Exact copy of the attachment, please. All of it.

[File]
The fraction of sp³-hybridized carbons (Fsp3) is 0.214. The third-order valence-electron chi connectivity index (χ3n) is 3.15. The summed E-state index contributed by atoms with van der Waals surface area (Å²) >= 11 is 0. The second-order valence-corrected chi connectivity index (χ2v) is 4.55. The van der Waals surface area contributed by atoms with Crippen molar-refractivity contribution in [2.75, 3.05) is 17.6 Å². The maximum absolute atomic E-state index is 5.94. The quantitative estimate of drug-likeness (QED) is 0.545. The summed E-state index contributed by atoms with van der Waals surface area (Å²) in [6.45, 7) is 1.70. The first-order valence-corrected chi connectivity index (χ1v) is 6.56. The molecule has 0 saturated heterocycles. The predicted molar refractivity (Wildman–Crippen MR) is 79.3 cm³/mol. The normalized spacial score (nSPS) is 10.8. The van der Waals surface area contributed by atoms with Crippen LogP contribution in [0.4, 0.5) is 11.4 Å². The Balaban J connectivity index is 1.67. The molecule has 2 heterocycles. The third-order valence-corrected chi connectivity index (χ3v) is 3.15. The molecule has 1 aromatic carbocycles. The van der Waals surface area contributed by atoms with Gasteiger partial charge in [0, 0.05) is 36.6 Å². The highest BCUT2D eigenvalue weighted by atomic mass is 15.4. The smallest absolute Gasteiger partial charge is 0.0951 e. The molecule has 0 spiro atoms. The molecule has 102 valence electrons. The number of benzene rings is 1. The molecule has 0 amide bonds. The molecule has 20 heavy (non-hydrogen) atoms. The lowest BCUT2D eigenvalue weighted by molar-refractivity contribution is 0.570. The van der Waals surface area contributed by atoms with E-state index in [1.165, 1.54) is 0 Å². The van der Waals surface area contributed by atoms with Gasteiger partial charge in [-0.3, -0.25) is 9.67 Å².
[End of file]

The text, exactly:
The fraction of sp³-hybridized carbons (Fsp3) is 0.214. The third-order valence-electron chi connectivity index (χ3n) is 3.15. The summed E-state index contributed by atoms with van der Waals surface area (Å²) >= 11 is 0. The second-order valence-corrected chi connectivity index (χ2v) is 4.55. The van der Waals surface area contributed by atoms with Crippen molar-refractivity contribution in [2.75, 3.05) is 17.6 Å². The maximum absolute atomic E-state index is 5.94. The quantitative estimate of drug-likeness (QED) is 0.545. The summed E-state index contributed by atoms with van der Waals surface area (Å²) in [6.45, 7) is 1.70. The first-order valence-corrected chi connectivity index (χ1v) is 6.56. The molecule has 0 saturated heterocycles. The predicted molar refractivity (Wildman–Crippen MR) is 79.3 cm³/mol. The normalized spacial score (nSPS) is 10.8. The van der Waals surface area contributed by atoms with Crippen LogP contribution in [0.4, 0.5) is 11.4 Å². The Balaban J connectivity index is 1.67. The molecule has 2 heterocycles. The third-order valence-corrected chi connectivity index (χ3v) is 3.15. The molecule has 1 aromatic carbocycles. The van der Waals surface area contributed by atoms with Gasteiger partial charge in [0, 0.05) is 36.6 Å². The highest BCUT2D eigenvalue weighted by atomic mass is 15.4. The smallest absolute Gasteiger partial charge is 0.0951 e. The molecule has 0 spiro atoms. The molecule has 102 valence electrons. The number of benzene rings is 1. The molecule has 0 amide bonds. The molecule has 20 heavy (non-hydrogen) atoms. The lowest BCUT2D eigenvalue weighted by molar-refractivity contribution is 0.570. The van der Waals surface area contributed by atoms with E-state index in [1.165, 1.54) is 0 Å². The van der Waals surface area contributed by atoms with Gasteiger partial charge in [-0.3, -0.25) is 9.67 Å².